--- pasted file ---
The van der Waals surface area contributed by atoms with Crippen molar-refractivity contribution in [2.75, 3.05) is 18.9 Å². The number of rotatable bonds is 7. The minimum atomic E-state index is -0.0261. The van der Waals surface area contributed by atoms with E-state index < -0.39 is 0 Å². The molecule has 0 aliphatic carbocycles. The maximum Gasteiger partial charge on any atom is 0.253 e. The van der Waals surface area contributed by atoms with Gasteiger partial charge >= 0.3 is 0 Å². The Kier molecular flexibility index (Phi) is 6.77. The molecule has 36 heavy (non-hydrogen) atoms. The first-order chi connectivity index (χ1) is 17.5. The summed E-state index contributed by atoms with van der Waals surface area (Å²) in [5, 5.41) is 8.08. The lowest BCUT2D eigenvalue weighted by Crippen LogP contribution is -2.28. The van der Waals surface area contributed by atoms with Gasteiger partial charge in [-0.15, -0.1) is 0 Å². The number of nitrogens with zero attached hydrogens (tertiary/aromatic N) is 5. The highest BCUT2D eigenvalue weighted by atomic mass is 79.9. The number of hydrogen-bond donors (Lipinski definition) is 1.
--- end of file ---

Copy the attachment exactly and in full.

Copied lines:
The van der Waals surface area contributed by atoms with Crippen molar-refractivity contribution in [2.75, 3.05) is 18.9 Å². The number of rotatable bonds is 7. The minimum atomic E-state index is -0.0261. The van der Waals surface area contributed by atoms with E-state index < -0.39 is 0 Å². The molecule has 0 aliphatic carbocycles. The maximum Gasteiger partial charge on any atom is 0.253 e. The van der Waals surface area contributed by atoms with Gasteiger partial charge >= 0.3 is 0 Å². The Kier molecular flexibility index (Phi) is 6.77. The molecule has 36 heavy (non-hydrogen) atoms. The first-order chi connectivity index (χ1) is 17.5. The summed E-state index contributed by atoms with van der Waals surface area (Å²) in [5, 5.41) is 8.08. The lowest BCUT2D eigenvalue weighted by Crippen LogP contribution is -2.28. The van der Waals surface area contributed by atoms with Gasteiger partial charge in [-0.15, -0.1) is 0 Å². The number of nitrogens with zero attached hydrogens (tertiary/aromatic N) is 5. The highest BCUT2D eigenvalue weighted by atomic mass is 79.9. The number of hydrogen-bond donors (Lipinski definition) is 1.